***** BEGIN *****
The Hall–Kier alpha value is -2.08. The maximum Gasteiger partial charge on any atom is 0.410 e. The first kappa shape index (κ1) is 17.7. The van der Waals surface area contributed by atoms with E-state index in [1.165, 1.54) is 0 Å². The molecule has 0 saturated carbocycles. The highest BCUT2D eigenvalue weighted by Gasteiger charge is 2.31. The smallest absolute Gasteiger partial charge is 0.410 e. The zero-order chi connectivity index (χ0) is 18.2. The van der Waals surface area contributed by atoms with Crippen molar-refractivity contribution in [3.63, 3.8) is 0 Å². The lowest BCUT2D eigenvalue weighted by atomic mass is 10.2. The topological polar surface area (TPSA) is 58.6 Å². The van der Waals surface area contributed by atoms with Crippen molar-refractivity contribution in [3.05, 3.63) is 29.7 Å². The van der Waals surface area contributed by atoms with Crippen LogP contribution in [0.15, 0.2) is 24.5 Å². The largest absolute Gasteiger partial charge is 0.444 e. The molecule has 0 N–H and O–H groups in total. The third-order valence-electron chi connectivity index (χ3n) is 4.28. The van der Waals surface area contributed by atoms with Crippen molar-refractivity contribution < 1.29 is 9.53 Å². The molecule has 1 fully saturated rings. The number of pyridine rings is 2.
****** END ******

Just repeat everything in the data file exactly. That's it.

The Hall–Kier alpha value is -2.08. The maximum Gasteiger partial charge on any atom is 0.410 e. The first kappa shape index (κ1) is 17.7. The van der Waals surface area contributed by atoms with E-state index in [1.165, 1.54) is 0 Å². The molecule has 0 saturated carbocycles. The highest BCUT2D eigenvalue weighted by Gasteiger charge is 2.31. The smallest absolute Gasteiger partial charge is 0.410 e. The zero-order chi connectivity index (χ0) is 18.2. The van der Waals surface area contributed by atoms with Crippen molar-refractivity contribution in [3.63, 3.8) is 0 Å². The lowest BCUT2D eigenvalue weighted by atomic mass is 10.2. The topological polar surface area (TPSA) is 58.6 Å². The van der Waals surface area contributed by atoms with Crippen molar-refractivity contribution in [3.05, 3.63) is 29.7 Å². The van der Waals surface area contributed by atoms with Crippen LogP contribution in [0.15, 0.2) is 24.5 Å². The largest absolute Gasteiger partial charge is 0.444 e. The molecule has 0 N–H and O–H groups in total. The third-order valence-electron chi connectivity index (χ3n) is 4.28. The van der Waals surface area contributed by atoms with Crippen molar-refractivity contribution < 1.29 is 9.53 Å². The molecule has 1 fully saturated rings. The number of pyridine rings is 2.